Booth pulls Brennan and Aubrey to look at Sweets’ notes, to examine the case from Sweets’ point of view. They realize that Durant, Norsky and Wilson all treated their version of patriotism as a religion, so it’s likely the files are located somewhere they considered to be holy. Booth wonders if they are in Hoover’s office, and when Aubrey points out that it doesn’t exist any longer, B&B share a knowing smile — the Jeffersonian has an exhibit on Hoover, and sure enough, all of the “office props” are real, actual documents.

With the case closed, the episode ends with the team joining Daisy to give Sweets a proper sendoff.


Main Cast:[]

Intern of the Week[]

Recurring Cast[]

Guest Cast[]

Featured Music[]

  • During Sweets' funeral the group sing 'Coconut', (this is a song they also sang for Vincent Nigel-Murray on his funeral, after Brennan said that it was his favorite song, with Sweets saying it was also his "jam", so started singing it).


  • This is the first episode in which John Boyd (who plays James Aubrey) is given credit in the opening sequence, as well as the first since The Santa in the Slush to not feature John Francis Daley in the opening sequence.
  • The episode title is a pun on Lance Sweets's name, who had died in the previous episode.
  • This is the first episode that John F. Kennedy has been mentioned since The Proof in the Pudding.


  • Booth(to Brennan): "We have to do that, All right? He [Sweets] was family."
  • Bones: Booth, you are the one who's running away! You're running away from everything you believe in! Why? Because it's not going the way you want it to? Because it's too difficult for you? What kind of man does that make you, huh? How will you face your God if you... kill an innocent man? Is your faith in him so weak? Your faith in... in me? You're a good man, Booth. Don't let them take that away! Because that really will be the death of you.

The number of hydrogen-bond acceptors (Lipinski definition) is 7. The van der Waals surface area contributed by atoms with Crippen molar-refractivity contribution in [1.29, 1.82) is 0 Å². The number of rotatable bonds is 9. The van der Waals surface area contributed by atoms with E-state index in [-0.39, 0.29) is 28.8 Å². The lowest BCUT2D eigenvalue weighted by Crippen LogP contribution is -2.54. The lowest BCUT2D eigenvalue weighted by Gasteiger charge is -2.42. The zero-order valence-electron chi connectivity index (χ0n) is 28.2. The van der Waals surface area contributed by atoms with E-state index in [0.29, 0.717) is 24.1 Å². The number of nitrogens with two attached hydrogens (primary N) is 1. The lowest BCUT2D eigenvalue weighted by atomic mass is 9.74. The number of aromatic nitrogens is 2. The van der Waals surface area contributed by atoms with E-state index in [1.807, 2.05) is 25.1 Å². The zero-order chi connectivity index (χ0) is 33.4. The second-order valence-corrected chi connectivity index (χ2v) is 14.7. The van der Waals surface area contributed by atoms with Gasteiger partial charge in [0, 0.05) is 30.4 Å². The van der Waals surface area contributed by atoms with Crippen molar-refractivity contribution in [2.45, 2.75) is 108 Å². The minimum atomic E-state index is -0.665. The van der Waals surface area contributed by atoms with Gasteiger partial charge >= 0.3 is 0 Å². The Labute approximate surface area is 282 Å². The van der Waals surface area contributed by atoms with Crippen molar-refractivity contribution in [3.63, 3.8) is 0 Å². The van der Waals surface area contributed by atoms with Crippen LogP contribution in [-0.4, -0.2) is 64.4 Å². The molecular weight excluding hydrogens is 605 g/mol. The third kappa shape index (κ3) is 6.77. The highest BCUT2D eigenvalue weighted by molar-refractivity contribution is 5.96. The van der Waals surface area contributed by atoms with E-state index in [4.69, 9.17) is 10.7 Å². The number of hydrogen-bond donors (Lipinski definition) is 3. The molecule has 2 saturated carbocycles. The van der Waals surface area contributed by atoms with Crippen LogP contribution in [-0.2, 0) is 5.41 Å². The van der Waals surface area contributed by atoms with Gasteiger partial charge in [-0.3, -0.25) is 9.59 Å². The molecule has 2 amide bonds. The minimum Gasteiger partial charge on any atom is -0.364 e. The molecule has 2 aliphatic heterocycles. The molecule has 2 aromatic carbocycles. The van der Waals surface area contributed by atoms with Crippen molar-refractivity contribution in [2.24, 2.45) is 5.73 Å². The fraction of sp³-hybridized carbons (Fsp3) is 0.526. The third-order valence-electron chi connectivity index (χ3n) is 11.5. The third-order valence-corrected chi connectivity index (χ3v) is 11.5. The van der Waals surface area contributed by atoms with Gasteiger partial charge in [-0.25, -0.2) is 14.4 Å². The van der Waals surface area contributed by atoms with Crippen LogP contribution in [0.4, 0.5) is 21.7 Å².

Booth: I just want this to stop. I want this to stop.
    Bones: It will.
  • Bones (at Sweets' ash scattering ceremony): But in a real sense. He's here. Sweets is a part of us. Our lives... who we all are at this moment, have been shaped by our relationships with Sweets. Well, each of us is like a delicate equation. And Sweets was the variable without which we wouldn't be who we are. I might not have married Booth. Or had Christine. Daisy certainly wouldn't be carrying his child. We are all who we are because we knew Sweets. So, I don't need a... a God to praise him or the universe he sprang from, because I loved him. I used to try and explain love, define it as the secretion of... chemicals and hormones. But I believe now, remembering Sweets, seeing what he left us, that love cannot be explained by... science or religion. It's beyond the mind, beyond reason. What I do know-- loving Sweets...loving each other, that's what makes life worthwhile. Right now... I don't need to know more than that. Which is embarrassing coming from an extremely intelligent, fact-based person like me.